Biography (eNotes Publishing)
Jeffery Eugenides’s childhood experiences in Grosse Pointe, a wealthy suburb of Detroit, Michigan, helped shape his writing career—including two best-selling novels, considerable critical praise, and a Pulitzer prize for his second novel, Middlesex (2002)—and gave him a vivid setting for his fictional reevaluation of the American Dream. Although Eugenides has since traveled the world and taught writing at many prestigious institutions (even Princeton University), his short and long fiction is fixated on memories of home: “I have gone away for a long time, but I’ve seen in my writing no reason to leave Detroit,” he says. With the success of The Virgin Suicides (1993), his debut, and the subsequent success of Middlesex, Eugenides has become one of contemporary fiction’s most prominent novelists, known as an especially gifted composer of imaginative narrative voices, spare prose, and haunting characters. The Virgin Suicides was adapted to film in 1999 by director Sophia Coppola (Lost in Translation, Marie Antoinette), who also penned the screenplay.
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Jeffrey Eugenides was born in the affluent Detroit suburb, Grosse Pointe, Michigan, to Constantine and Wanda Eugenides on March 8, 1960. Despite the family's Greek heritage, his parents wanted to assimilate mainstream American society. He was so influenced by the world of his childhood that his first two novels are set there. His Greek parents' assimilation serves as part of the backdrop for Middlesex (2002).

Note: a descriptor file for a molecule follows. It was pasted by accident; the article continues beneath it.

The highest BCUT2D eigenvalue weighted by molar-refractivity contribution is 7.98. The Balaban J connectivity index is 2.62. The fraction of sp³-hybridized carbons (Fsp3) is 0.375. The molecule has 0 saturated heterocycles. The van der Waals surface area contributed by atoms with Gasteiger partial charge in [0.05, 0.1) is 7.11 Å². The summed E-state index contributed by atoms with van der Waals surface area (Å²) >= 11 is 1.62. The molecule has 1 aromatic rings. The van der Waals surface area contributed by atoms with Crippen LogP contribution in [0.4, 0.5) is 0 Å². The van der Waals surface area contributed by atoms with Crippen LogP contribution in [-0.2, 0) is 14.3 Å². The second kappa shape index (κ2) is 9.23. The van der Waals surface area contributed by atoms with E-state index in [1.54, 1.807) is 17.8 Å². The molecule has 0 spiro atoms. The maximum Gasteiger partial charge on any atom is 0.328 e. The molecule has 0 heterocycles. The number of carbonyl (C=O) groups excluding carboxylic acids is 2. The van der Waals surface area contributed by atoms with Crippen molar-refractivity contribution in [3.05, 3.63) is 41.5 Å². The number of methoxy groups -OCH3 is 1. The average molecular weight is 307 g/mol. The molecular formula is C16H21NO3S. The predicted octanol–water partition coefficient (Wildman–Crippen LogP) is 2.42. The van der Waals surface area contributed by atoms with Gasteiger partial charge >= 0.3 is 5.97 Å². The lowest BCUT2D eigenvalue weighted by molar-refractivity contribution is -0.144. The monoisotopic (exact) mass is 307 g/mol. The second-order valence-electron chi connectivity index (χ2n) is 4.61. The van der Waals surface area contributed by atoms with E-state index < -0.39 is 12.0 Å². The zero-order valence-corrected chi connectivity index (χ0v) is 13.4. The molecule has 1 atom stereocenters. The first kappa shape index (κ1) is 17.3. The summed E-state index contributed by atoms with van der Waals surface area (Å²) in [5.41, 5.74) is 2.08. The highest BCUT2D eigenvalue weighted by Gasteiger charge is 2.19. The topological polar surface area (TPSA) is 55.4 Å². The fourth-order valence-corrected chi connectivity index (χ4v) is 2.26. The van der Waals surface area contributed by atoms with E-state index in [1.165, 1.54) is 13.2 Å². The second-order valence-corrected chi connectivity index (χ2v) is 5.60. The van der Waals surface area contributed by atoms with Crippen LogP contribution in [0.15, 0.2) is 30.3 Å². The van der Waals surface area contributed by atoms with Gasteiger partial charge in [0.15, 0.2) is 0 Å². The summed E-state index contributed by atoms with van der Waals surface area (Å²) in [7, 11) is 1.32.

Eugenides attended and graduated from the prestigious University Liggett School, in Grosse Pointe. After high school, he attended Brown University, from which he graduated magna cum laude in 1983. He continued his education at Stanford University where he received his master's degree in creative writing in 1986.
Until his first novel, The Virgin Suicides, was published in 1993, Eugenides worked at various jobs such as taking photos and writing for Yachtsman magazine, bussing tables in restaurants, and working as a newsletter editor at the American Academy of Poets in New York City. Eugenides also had some rather unusual jobs such as driving a cab in downtown Detroit and serving as a volunteer with Mother Teresa in Calcutta, India.
Eugenides won the Aga Khan Prize for fiction when he submitted an excerpt of The Virgin Suicides to the...
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